For those readers who don’t follow labour disputes in Quebec, there’s been trouble brewing over the Province’s attempts to reign in municipal pension costs via Bill 3. Because Quebec (and all other provincial) labour laws don’t allow “essential services” unions to strike (not surprisingly, because people could die), police, EMT and firefighter unions have been trying creative ways to get their point across. In the Municipality of Chateaugay (just outside of Montreal), the police force has taken to wearing cowboy outfits (photo credit here):
Not surprisingly, the Municipality protested and filed a grievance. Yesterday, the Quebec Labour Relations Board ruled that it was acceptable for the officers to wear cowboy uniforms as a pressure tactic. While, normal employees would not be permitted to violate their dress code in this way without disciplinary repercussions, essential services employees in Quebec have used these tactics in the past. Montreal police officers have even taken to wearing pink combat pants and jeans to show their “colours” during labour negotiations.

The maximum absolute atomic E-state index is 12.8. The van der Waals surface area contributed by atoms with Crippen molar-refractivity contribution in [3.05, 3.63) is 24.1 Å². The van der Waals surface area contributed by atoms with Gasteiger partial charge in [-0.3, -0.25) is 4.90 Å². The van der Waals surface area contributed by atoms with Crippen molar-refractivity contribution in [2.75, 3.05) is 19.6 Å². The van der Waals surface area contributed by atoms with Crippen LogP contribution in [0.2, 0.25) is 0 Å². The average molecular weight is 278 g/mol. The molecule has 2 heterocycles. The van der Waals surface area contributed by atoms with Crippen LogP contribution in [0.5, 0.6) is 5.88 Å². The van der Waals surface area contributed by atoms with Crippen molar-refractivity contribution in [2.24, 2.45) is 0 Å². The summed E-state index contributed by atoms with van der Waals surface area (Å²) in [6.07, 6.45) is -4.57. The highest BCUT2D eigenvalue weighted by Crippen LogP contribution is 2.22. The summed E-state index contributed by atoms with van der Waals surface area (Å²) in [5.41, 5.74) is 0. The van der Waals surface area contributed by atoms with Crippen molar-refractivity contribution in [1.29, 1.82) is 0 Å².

The decision on the Chateaugay Cowboys, published in French here, hinges on the rights of the officers to their freedom of expression and the Administrative Judge’s opinion that the cowboy uniforms would not cause confusion for citizens or create any safety or security issues. Perhaps even more interesting (and maybe troubling) was that the CBC reported that police union spent $25,000 of their member’s dues on those uniforms. They must be real gold stars on their chests.
What are your thoughts? A reasonable use of freedom of expression in face of an inability to strike? A waste of money? Maybe I’m old fashioned, but as a veteran of the Canadian Armed Forces, I can’t even fathom putting on a costume to pressure my leaders to do something. I hope that now that the Bill has been passed, all police officers will go back to their regular, professional uniforms.